In January, she helped institute a collaborative partnership with several mental health organizations in the Augusta area.
Fenley will be presented with the award at the annual convention, scheduled for June 27-30 in Seattle.
James Donathan Garner, a tutor in the Augusta State University Writing Center, has been nominated for a fellowship award with the National Honor Society of Phi Kappa Phi, the nation’s oldest, largest and most selective all-discipline honor society.
Each year, Phi Kappa Phi awards 51 fellowships of $5,000 each and five for $15,000 each to members entering the first year of graduate or professional study. According to Phi Kappa Phi officials, the ASU Chapter of Phi Kappa Phi selected Garner from among local applicants, and he is now eligible to compete for the societywide awards.
If awarded a fellowship with Phi Kappa Phi, Garner hopes to continue his studies at the University of North Carolina, the University of Georgia or the University of South Carolina. Garner received a bachelor’s degree in English from ASU in 2010.
Sara Griswold, an assistant professor of Spanish in Augusta State University’s Department of English and Foreign Languages, has been named the 2012 Professor of the Year by the Georgia chapter of the American Association of Teachers of Spanish and Portuguese.
Griswold was selected based on her outstanding work in helping students to not only learn Spanish but gain an appreciation for the Hispanic culture. She was nominated for the award by her colleague, ASU Spanish professor Jana Sandarg, who commended Griswold’s leadership role in foreign language education.
Three students from Augusta State University’s Department of Chemistry and Physics won awards for presentations at the Georgia Academy of Sciences conference, which was held March 23-24 at Kennesaw State University.
Philip Javernick, Joy Jenkins and Emily Murray each won the award for best undergraduate oral presentation in their session. Javernick presented his research, “Second harmonic generation and non-linear corrections to the high frequency susceptibility of a multiferroic material”; Jenkins presented “Synthesis of 2-Aminofluorene derivatives as an organic chemistry laboratory project”; and Murray presented “Synthesis of C- and N-Substituted bicyclic sulfones as potential inhibitors of HHV-6.”
They were among 30 students and eight faculty members from ASU’s chemistry and physics and biology departments attending the conference.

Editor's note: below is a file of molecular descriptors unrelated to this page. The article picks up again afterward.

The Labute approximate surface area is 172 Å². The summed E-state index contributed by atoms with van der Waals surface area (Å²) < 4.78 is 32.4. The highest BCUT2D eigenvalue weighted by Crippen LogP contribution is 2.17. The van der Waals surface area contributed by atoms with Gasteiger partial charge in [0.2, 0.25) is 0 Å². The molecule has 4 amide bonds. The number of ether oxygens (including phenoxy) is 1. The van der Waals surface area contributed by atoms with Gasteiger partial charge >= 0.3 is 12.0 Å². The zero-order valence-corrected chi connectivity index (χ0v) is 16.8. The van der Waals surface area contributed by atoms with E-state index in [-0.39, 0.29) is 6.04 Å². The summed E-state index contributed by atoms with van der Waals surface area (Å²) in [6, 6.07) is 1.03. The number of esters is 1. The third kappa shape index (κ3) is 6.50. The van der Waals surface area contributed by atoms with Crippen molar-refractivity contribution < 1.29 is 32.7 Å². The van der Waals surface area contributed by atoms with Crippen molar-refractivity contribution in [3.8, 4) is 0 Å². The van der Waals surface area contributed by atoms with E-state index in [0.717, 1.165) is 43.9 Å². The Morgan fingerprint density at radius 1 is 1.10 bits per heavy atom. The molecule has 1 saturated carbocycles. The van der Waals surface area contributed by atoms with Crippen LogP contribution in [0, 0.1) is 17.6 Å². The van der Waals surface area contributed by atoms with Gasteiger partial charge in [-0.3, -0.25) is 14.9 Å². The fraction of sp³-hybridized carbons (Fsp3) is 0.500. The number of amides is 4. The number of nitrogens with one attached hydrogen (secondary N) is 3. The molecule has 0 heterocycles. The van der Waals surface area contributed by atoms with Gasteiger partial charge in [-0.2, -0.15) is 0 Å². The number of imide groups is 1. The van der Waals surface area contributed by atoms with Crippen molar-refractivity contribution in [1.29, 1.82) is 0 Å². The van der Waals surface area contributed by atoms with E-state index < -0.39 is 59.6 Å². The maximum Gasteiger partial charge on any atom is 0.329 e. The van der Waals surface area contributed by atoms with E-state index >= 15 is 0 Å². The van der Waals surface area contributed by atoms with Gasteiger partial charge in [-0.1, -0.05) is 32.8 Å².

Several Westminster Schools of Augusta students had standout performances on the 2012 National Latin Exam.
Four students earned perfect scores: Palmer Brigham, Stephen Cave, Sam McCartney, and Jon Gibbs. Three students earned Maureen O’Donell Book Awards from the American Classical League for earning their fourth gold medal on the exam: Hope Patterson, Kelly Smith, and Kerrie Edmondson.
The following students received medals for their performance on the exam: Latin 1, gold medal — Roderick Bayliss, Brantley Barinowski, Palmer Brigham, Stephen Cave, George Inman, Ethan Lynch, Caroline McCully, Wils Meeks, Catherine Paulk, Abbey Robertson, Anna Robertson, Edward Ruan, Brielle Smith, Savannah Smith and Jordan Trahan; Latin 1, silver medal — Tanner Barfield, Colson Herrin and David Legg; Latin 2, gold medal — Bryce Barinowski, Caroline Cain, Jacob Criss, Ivan Day, Jon Gibbs, Jarred Hanner, Caleb Herrin and Sam McCartney; Latin 3, gold medal — Amy Chan, Will Newton, Caroline Page and Mallory Walters; Latin 3, silver medal — Grace Goodell, Anna Grimm and Caleb Lively; Latin 4, gold medal — Hope Patterson and Kelly Smith; Latin 5, gold medal — Kerrie Edmondson.
Westminster Schools of Augusta has received notification that Hope Patterson, a junior, has been selected as a finalist for the Georgia Governor’s Honors Program. She was nominated and accepted based on her expertise in Latin.
The Governor’s Honors Program is a residential summer program for gifted and talented high school juniors and seniors.
A function of the Georgia Department of Education, it takes place on the campus of Valdosta State University. The 2012 program will be the 49th summer, making it the longest continually running program of its kind in the nation.
More than 2,900 students from across the state were interviewed and auditioned over three weekends in January and February, and 690 finalists were chosen to participate in the 2012 program.
Written evidence including the nomination, transcripts, PSAT/SAT scores, endorsements and other pertinent information, plus data gathered in the student interview/auditions are used to select finalists. Because the program is fully funded by the state, there is no charge for students to attend.
Students will arrive at Valdosta State on June 24 and spend four weeks in the program.
The Georgia Department of Education recently honored the Fort Gordon Youth Challenge Academy for reaching a high level of student participation in the School Nutrition Program.
The academy was awarded a certificate of accomplishment to acknowledge the school’s success in
having 91 percent of students each lunch and 93 percent eat breakfast at school.
The National Guard Youth Challenge Program is a voluntary intervention program open to high school dropouts ages 16 to 18 who are looking for a way to change their lives through education, community service, physical fitness and life-skills training.
The 17-month program helps young people earn a GED, enroll in college, enter the workforce or join the military.
Augusta native and opera baritone Mark Diamond, 25, recently won Sarah Tucker Study Grant, which includes a $5,000 cash prize.
The award came after two days of auditions by some of the country’s finest young opera singers in New York City.
Diamond is in the Houston Grand Opera’s young artist program.
These grants are awarded to singers making the transition from student to professional singer, who
are generally younger than 30.